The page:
Worldbuilding part 1: Climate and How We Acquire Food #amwriting

When we sit down to write fiction, no matter what genre, we must consider two aspects of worldbuilding: food and how the climate affects what is served for our fictional meals.

WritingCraftWorldbuildingEvery fantasy world has a setting, and that environment has a climate. Certain climates limit the variety of foods available.

First, let’s look at real life. You can’t create a believable fantasy unless you have some idea of reality.

We had a normal June this year, with only one day rising into the 90s and the rest almost (but not quite) as they should be: overcast, rainy, and cool. Climate-wise, we Pacific Northwesterners usually have similar weather as those of you in Wales or England.

Washington_state_high_termperatures_June_28,_2021

United States National Weather Service via Twitter

Last year in June 2021, we had an unprecedented heat wave that killed much of our locally produced crops. How did that heat wave affect crop production here in the Pacific Northwest?

Wikipedia says:

Farms experienced serious losses, as the heat wave baked the fruits and berries or otherwise destroyed the crop and the drought conditions worsened.

10 million pounds of fruit a day were being harvested in the Pacific Northwest at the time the heat wave struck. Farmers in Eastern Washington, facing a loss of the cherry and blueberry crop, sent workers into orchards at night to avoid the heat in the day.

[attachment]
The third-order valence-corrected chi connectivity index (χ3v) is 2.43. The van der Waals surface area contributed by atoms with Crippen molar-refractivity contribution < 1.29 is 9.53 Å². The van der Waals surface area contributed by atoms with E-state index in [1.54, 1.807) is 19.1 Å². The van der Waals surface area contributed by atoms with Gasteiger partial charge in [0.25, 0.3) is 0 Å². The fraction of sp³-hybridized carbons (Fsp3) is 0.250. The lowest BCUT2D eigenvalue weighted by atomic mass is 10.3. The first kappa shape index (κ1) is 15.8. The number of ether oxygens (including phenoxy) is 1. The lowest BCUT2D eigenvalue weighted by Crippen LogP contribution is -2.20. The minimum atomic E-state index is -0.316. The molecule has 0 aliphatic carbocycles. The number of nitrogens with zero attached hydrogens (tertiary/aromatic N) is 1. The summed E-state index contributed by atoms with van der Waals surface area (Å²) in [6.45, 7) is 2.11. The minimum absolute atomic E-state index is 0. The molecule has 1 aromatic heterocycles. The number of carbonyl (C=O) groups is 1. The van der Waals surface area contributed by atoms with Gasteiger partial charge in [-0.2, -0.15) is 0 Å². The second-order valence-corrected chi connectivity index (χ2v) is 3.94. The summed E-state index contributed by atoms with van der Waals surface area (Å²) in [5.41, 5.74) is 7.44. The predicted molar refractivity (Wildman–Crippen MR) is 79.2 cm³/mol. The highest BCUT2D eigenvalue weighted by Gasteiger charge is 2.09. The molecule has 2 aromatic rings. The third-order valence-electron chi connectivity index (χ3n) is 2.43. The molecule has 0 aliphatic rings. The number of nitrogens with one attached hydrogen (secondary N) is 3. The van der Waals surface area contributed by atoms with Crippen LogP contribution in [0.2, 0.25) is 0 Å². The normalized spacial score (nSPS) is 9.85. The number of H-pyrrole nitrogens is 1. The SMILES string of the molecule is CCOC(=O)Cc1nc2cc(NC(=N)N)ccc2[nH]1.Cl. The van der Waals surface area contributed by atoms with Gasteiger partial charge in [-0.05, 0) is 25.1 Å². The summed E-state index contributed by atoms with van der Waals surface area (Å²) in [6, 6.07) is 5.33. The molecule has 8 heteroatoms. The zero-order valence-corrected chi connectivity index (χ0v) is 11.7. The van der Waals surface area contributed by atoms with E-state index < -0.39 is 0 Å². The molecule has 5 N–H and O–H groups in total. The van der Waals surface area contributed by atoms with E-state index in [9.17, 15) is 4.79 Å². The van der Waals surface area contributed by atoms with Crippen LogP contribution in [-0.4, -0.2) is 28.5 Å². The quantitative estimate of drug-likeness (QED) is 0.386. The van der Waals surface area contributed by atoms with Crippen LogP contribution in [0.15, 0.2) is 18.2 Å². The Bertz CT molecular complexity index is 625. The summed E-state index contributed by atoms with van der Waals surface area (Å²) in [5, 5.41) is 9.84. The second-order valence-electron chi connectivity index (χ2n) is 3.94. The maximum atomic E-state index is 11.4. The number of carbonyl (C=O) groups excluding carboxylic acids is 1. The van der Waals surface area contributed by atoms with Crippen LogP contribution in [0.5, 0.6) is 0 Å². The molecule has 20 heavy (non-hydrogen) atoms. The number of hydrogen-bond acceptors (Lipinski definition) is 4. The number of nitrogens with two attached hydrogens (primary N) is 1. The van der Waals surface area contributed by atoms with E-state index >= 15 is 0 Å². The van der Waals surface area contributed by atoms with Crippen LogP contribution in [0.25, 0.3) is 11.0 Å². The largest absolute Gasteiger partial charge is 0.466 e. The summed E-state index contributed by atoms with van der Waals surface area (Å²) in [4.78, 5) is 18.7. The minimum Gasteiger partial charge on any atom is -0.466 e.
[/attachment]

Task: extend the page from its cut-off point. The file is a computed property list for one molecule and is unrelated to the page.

The British Columbia provincial fruit growers’ association estimated that 50 to 70 percent of the cherry crop was damaged, effectively “cooked” in the orchards.

Raspberry and blackberry farms in the Lower Mainland, Oregon and Washington also endured losses. In Whatcom County, Washington, which produces four-fifths of raspberries in the United States, estimates varied from quarter to half of the harvest; elsewhere, they went as high as 80-90%. Lettuce producers in the Okanagan Valley also reported crop losses, and so did those who grew Christmas trees and apples. [1]

This year, 2022, June had an overabundance of rain, but I didn’t complain because the memories of last year’s heat wave were still too strong. However, the excessive rain and lack of sunshine impacted our spring and early summer crops.

An article by Mai Hoang for Crosscut News (June 15, 2022) says:

This year, the cold and wet spring stunted the development of many cherries, leading to what looks to be the smallest crop of Northwest sweet cherries in nearly a decade. [2]

If I were writing a speculative fiction story set in Earth’s near future, I would look at current agricultural technology to see what is possible and to gauge future trends. After all, climate change is happening and must be accounted for, even in futuristic fiction.